Payton Ridenour and Tommy Zula – both from the USA – have won the first ever UCI Pump Track World Championships, earning their first rainbow jerseys. Both competitions at the Swiss Bike Park in Köniz-Oberried, close to Bern, Switzerland, were intense, close and entertaining throughout. Here’s how the event went:
Around 100 riders had qualified for the finals via 25 rounds right around the globe throughout the year.
And the very last riders booked their ticket to the finals at the Last Chance Qualifiers at the Köniz track on Friday. Four more riders who went through in each of the Men’s and Women’s categories, the best of them being quadruple and reigning Swiss BMX champion Christelle Boivin who pipped her compatriot Eloise Donzallaz in the Women’s LCQ final and Levin Gruenig (SUI) who beat Axel Tondeau (FRA).
Saturday morning sessions saw close to 100 riders go solo against the clock in the qualifying runs. After the practice sessions where they familiarised themselves with the superb new 300m track at the Swiss Bike Park, this was the riders’ first real opportunity to show which lines and what techniques they’d worked out to “unlock the track”. Every inch of it got a workout, the red lines pushed to the limit, with the 16-inch wheeled riders seemingly getting the better of the 20-inch and few 26-inchers amongst them.
Even with the riders taking a break before the knockout rounds, the action never stopped, with the crowds entertained by a brilliant MTB trials show from Petr Kraus.
The Women’s competition: a triumph of youth
The Women’s Round of 32 followed to kick off a non-stop two hours of pumping! The home crowd naturally delighted to see the action started by reigning champion Christa Von Niederhäusern, with strong performances by riders from around the world.
Niederhäusern was one of five Swiss women to go through to the 16, with Nadine Aeberhard, Lack, Eloise and Caloz. Along with them were the American pair Ridenour and Reno, and the French duo Charlotte Morot and Mathilde Bernard, plus Hajkova (CZE), Petersone (LAT), Madarasova (SVK), Kager (AUT), Urrutia (CHL) and Vermeulen (NED).
And that meant another short blast to work out who the fastest eight, into the Quarter Finals were… the Swiss pair of Niederhäusern and Aeberhard, the two French girls Bernhard and Morot, plus Hajkova, Madarasova, Petersone, and the dangerously energetic “P-Nut” Ridenour.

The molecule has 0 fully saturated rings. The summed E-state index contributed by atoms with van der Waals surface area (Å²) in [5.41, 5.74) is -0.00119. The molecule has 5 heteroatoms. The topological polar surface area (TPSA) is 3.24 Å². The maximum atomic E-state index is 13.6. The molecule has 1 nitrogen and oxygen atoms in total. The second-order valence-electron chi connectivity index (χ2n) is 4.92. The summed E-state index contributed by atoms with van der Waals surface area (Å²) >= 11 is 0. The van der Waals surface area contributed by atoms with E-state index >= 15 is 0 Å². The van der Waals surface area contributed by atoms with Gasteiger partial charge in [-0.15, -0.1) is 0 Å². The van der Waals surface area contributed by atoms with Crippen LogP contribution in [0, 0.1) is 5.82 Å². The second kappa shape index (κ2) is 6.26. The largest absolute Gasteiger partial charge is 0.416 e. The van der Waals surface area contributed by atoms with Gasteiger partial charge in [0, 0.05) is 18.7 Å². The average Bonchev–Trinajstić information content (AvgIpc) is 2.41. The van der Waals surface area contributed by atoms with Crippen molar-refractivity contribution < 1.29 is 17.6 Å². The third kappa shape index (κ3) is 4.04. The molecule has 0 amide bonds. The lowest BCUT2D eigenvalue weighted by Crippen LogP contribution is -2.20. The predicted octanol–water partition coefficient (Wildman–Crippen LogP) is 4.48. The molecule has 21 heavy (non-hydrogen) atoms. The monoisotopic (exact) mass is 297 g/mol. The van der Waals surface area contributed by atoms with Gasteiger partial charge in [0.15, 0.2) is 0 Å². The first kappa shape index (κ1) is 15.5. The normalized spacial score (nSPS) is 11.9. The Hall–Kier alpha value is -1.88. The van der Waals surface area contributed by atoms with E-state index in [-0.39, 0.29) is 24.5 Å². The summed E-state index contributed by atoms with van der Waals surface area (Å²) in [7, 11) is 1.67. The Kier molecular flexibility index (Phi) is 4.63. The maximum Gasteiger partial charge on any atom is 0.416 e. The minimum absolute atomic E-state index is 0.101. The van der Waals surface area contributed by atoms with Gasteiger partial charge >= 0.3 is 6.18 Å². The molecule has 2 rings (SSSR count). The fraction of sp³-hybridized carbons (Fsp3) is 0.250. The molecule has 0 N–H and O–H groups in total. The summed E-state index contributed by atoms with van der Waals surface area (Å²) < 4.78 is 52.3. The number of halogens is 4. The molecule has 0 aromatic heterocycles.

The four fast women: amazingly, at 21, Niederhäusern was the oldest by some way in the company of teenage sensation Aeberhard, 17-year-old Czech Michaela Hajkova and the even younger Payton Ridenour. It was in the Semis that we realised we’d have a new Women’s Champion, as Niederhäusern and Hajkova’s times meant they’d contest the Small Final for bronze, with Ridenour and Aeberhard going for gold.
Hajkova went off first for her Small Final run, followed by Niederhäusern who pushed to claim the bronze. In the final, Aeberhard went smooth, and looked fast. But Ridenour was about power – manuals, doubles, adrenaline flowing – and it was that effort that won it for the American with a blistering circuit.
The Men’s story: experience wins out
Another deafening roar, wolf-whistles and cowbells from the Swiss home crowd delighted to see reigning champion David Graf starting the action in the Men’s Round of 32 with a strong run. Graf and his countrymen Grunig and Borel were amongst the top 16, but it was the French contingent who showed the real strength in depth with Eddy Clerté – last year’s beaten finalist – leading the way for his compatriots: Colsene, Du Pont, Tondeau, Chavarin and both Chauvins. Along with them Nelson and Zula of the USA, Schaub (GER), Hombsch (AUS), Bensink (NED), Ponomarev (RUS), plus a smooth and fast-looking Giacomo Fantoni of Italy.
The first shock was that Graf wasn’t one of the eight men who made the Quarter Finals. But it was no surprise that Clerté did, with the fastest time: 29.23sec. The French powerhouse of Colsenet, T Chauvin, A Chauvin and Chavarin meant that only three non-French riders were in the Quarters: Bensink, Borel, and Tommy Zula rolling on 26s!
Then four of the five Frenchmen were eliminated in the Quarter-final; only Eddy Clerté went through to the Semis. With him the teenage home favourite Tristan Borel, an airborne Zula and Niels Bensink – who was pushing into the top of the berms like a man who felt this could be his day.
And the next surprise, perhaps, was that Clerté featured in the Small Final, facing off with Bensink, and it was the Frenchman who took the bronze medal. So to the Final, with homeboy Borel against the seemingly irrepressible Zula… and this time it was experience that won out over youth.
“It’s awesome to be here and I couldn’t be more stoked!” said Ridenour.
“I’m absolutely Speechless. I’m 27, I’m feeling old and my legs are on fire!” said Zula.